Bernadine Casserly singing on stage during the Frankie Gavin and De Dannan concert and (below) Emma Woulfe, Aine Curtin, Laurie Woulfe and Claire O'Sullivan - Pictures Marie Keating
MAGICAL sessions, memorable moments and fine weather made for success at yet another Fleadh by the Feale.
And Abbeyfeale staked its claim, once again, to being the trad music capital of Limerick
For at least one Canadian, the Fleadh provided a never to be forgotten moment.
Graham Hardgrave, from Toronto, booked his flight to Abbeyfeale to take part in the Senior Bone Playing Championship.
And although he was pipped to the top spot by Ardagh man, Paddy Donovan, Graham came in second place when the announcement was made on Monday evening.
The day before, John Ford from Templeglantine had claimed the title of Junior Champion.
It was all part of the weft and weave of a packed programme that ran over five days and nights and ensured full hotels and B&Bs in the town.
One of the highlights was the busking competition on Friday evening with dozens of young busking groups taking part and the workshop masterclasses on Saturday morning were also very well attended.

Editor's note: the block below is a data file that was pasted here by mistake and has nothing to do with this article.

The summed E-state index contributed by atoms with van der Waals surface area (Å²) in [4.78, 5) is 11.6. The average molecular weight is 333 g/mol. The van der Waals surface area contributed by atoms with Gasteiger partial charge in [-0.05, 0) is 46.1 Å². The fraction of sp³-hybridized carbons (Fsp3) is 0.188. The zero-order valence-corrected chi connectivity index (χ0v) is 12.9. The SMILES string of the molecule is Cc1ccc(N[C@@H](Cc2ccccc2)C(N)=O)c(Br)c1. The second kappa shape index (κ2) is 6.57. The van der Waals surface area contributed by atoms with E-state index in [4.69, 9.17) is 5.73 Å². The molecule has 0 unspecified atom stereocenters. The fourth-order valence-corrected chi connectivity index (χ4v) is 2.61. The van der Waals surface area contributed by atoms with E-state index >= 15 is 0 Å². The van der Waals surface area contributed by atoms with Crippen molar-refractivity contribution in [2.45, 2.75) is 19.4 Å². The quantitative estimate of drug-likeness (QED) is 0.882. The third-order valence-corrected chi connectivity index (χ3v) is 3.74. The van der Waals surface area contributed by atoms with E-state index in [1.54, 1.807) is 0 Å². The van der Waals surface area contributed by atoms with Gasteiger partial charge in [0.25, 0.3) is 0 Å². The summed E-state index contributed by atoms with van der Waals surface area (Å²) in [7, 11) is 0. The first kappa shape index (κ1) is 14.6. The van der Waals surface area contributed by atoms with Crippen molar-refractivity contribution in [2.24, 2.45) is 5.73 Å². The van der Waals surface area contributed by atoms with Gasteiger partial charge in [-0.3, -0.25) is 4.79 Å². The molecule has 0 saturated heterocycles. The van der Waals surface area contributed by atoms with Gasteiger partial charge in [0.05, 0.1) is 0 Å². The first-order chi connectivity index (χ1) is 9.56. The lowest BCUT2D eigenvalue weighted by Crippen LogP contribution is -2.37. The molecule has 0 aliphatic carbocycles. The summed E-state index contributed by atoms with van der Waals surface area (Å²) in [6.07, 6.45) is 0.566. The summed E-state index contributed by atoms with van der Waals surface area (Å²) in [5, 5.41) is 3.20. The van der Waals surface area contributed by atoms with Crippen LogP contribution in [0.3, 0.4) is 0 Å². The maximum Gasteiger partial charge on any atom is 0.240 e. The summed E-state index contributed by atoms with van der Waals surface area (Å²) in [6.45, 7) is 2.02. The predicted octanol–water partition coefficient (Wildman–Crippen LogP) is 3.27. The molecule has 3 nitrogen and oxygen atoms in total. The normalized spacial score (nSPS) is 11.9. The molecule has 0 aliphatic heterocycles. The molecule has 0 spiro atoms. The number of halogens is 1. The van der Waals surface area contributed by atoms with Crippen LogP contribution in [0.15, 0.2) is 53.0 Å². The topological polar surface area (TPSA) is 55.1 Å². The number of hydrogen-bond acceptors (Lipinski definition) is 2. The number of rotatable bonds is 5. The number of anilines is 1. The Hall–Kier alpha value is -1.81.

Afterwards, in a new addition to the programme, over 60 of the workshop participants and their tutors took part in a session. “It was magical, an unbelievable session,” chairman of the Fleadh by the Feale committee, Pat Quille said.
The balmy weather made for good audiences at the daily open-air sessions in the Square but there were many indoor sessions too as part of the pub trail.
A Trad Disco, a story telling session, a ceili and a celebrity concert featuring Frankie Gavin and De Danann added to the mix, bringing colour and life to the town on a Bank Holiday weekend and helping to boost the local economy in no small way.
But now it is over, the organisers are already thinking ahead to next year.
“We will be meeting in two weeks’ time to see in what ways we can make it even better,” Mr Quille said.